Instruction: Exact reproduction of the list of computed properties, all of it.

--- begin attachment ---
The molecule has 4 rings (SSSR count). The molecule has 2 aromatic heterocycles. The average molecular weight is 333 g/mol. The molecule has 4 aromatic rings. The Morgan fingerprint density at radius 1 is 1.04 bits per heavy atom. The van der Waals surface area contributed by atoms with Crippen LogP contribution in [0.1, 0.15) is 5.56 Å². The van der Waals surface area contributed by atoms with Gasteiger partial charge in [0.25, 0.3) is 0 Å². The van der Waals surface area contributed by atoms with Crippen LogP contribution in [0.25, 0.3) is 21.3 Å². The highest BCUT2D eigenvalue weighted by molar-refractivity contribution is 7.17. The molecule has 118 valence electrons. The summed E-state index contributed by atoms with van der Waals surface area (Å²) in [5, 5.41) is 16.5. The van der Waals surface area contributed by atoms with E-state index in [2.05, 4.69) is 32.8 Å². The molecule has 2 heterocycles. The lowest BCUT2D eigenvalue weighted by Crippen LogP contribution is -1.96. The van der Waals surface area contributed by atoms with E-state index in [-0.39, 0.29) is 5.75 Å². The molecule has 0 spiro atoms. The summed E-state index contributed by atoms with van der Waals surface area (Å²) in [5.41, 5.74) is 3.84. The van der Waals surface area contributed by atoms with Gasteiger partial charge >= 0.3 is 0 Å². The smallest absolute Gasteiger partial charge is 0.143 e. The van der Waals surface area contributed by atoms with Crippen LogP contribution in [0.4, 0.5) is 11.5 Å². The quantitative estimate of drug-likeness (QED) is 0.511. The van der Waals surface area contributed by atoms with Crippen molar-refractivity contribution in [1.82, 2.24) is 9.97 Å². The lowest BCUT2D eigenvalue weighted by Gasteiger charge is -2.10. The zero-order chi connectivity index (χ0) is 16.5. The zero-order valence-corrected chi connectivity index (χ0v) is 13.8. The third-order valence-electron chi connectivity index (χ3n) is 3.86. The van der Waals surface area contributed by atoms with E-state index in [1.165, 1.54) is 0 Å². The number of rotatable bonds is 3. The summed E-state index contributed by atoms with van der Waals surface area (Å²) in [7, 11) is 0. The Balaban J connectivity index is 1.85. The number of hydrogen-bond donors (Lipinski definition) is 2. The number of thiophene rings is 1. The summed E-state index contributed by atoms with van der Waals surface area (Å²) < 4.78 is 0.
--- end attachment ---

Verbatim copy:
The molecule has 4 rings (SSSR count). The molecule has 2 aromatic heterocycles. The average molecular weight is 333 g/mol. The molecule has 4 aromatic rings. The Morgan fingerprint density at radius 1 is 1.04 bits per heavy atom. The van der Waals surface area contributed by atoms with Crippen LogP contribution in [0.1, 0.15) is 5.56 Å². The van der Waals surface area contributed by atoms with Gasteiger partial charge in [0.25, 0.3) is 0 Å². The van der Waals surface area contributed by atoms with Crippen LogP contribution in [0.25, 0.3) is 21.3 Å². The highest BCUT2D eigenvalue weighted by molar-refractivity contribution is 7.17. The molecule has 118 valence electrons. The summed E-state index contributed by atoms with van der Waals surface area (Å²) in [5, 5.41) is 16.5. The van der Waals surface area contributed by atoms with E-state index in [2.05, 4.69) is 32.8 Å². The molecule has 2 heterocycles. The lowest BCUT2D eigenvalue weighted by Crippen LogP contribution is -1.96. The van der Waals surface area contributed by atoms with E-state index in [-0.39, 0.29) is 5.75 Å². The molecule has 0 spiro atoms. The summed E-state index contributed by atoms with van der Waals surface area (Å²) in [5.41, 5.74) is 3.84. The van der Waals surface area contributed by atoms with Gasteiger partial charge >= 0.3 is 0 Å². The smallest absolute Gasteiger partial charge is 0.143 e. The van der Waals surface area contributed by atoms with Crippen LogP contribution in [0.4, 0.5) is 11.5 Å². The quantitative estimate of drug-likeness (QED) is 0.511. The van der Waals surface area contributed by atoms with Crippen molar-refractivity contribution in [1.82, 2.24) is 9.97 Å². The lowest BCUT2D eigenvalue weighted by Gasteiger charge is -2.10. The zero-order chi connectivity index (χ0) is 16.5. The zero-order valence-corrected chi connectivity index (χ0v) is 13.8. The third-order valence-electron chi connectivity index (χ3n) is 3.86. The van der Waals surface area contributed by atoms with E-state index in [1.165, 1.54) is 0 Å². The number of rotatable bonds is 3. The summed E-state index contributed by atoms with van der Waals surface area (Å²) in [7, 11) is 0. The Balaban J connectivity index is 1.85. The number of hydrogen-bond donors (Lipinski definition) is 2. The number of thiophene rings is 1. The summed E-state index contributed by atoms with van der Waals surface area (Å²) < 4.78 is 0.